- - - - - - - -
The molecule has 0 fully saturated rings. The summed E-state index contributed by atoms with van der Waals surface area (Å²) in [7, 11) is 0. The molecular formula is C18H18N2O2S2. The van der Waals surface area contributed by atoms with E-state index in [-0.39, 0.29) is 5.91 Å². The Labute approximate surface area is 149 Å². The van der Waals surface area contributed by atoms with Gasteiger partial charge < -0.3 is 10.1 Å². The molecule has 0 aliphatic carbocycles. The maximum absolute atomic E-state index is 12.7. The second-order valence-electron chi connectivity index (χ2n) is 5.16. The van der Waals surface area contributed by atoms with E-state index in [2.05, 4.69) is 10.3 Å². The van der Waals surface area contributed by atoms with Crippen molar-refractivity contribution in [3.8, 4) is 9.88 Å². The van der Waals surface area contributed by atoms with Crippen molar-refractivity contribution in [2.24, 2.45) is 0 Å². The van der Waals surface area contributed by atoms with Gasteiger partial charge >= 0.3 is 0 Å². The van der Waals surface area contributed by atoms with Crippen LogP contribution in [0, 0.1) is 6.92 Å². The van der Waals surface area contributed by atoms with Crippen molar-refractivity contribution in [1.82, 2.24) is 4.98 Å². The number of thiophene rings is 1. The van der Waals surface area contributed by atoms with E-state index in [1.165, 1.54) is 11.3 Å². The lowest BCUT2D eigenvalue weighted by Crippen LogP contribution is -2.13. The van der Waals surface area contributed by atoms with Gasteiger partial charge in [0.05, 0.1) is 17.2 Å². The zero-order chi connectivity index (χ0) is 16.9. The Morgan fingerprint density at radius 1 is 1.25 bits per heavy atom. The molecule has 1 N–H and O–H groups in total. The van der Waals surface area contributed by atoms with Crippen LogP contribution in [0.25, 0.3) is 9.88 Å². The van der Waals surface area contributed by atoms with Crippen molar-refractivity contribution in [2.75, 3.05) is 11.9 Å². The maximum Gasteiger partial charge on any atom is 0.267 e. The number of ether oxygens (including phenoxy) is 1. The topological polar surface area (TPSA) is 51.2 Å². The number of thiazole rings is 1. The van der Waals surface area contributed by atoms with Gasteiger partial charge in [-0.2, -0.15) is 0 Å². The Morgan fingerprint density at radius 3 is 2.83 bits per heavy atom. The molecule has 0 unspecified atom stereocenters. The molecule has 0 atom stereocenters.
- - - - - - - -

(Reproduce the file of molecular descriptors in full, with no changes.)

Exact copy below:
The molecule has 0 fully saturated rings. The summed E-state index contributed by atoms with van der Waals surface area (Å²) in [7, 11) is 0. The molecular formula is C18H18N2O2S2. The van der Waals surface area contributed by atoms with E-state index in [-0.39, 0.29) is 5.91 Å². The Labute approximate surface area is 149 Å². The van der Waals surface area contributed by atoms with Gasteiger partial charge < -0.3 is 10.1 Å². The molecule has 0 aliphatic carbocycles. The maximum absolute atomic E-state index is 12.7. The second-order valence-electron chi connectivity index (χ2n) is 5.16. The van der Waals surface area contributed by atoms with E-state index in [2.05, 4.69) is 10.3 Å². The van der Waals surface area contributed by atoms with Crippen molar-refractivity contribution in [3.8, 4) is 9.88 Å². The van der Waals surface area contributed by atoms with Crippen molar-refractivity contribution in [2.24, 2.45) is 0 Å². The van der Waals surface area contributed by atoms with Gasteiger partial charge >= 0.3 is 0 Å². The van der Waals surface area contributed by atoms with Crippen LogP contribution in [0, 0.1) is 6.92 Å². The van der Waals surface area contributed by atoms with Crippen molar-refractivity contribution in [1.82, 2.24) is 4.98 Å². The number of thiophene rings is 1. The van der Waals surface area contributed by atoms with E-state index in [1.165, 1.54) is 11.3 Å². The lowest BCUT2D eigenvalue weighted by Crippen LogP contribution is -2.13. The van der Waals surface area contributed by atoms with Gasteiger partial charge in [0.05, 0.1) is 17.2 Å². The zero-order chi connectivity index (χ0) is 16.9. The Morgan fingerprint density at radius 1 is 1.25 bits per heavy atom. The molecule has 1 N–H and O–H groups in total. The van der Waals surface area contributed by atoms with Crippen LogP contribution in [0.25, 0.3) is 9.88 Å². The van der Waals surface area contributed by atoms with Crippen molar-refractivity contribution in [2.75, 3.05) is 11.9 Å². The maximum Gasteiger partial charge on any atom is 0.267 e. The number of ether oxygens (including phenoxy) is 1. The topological polar surface area (TPSA) is 51.2 Å². The number of thiazole rings is 1. The van der Waals surface area contributed by atoms with Gasteiger partial charge in [-0.2, -0.15) is 0 Å². The Morgan fingerprint density at radius 3 is 2.83 bits per heavy atom. The molecule has 0 unspecified atom stereocenters. The molecule has 0 atom stereocenters.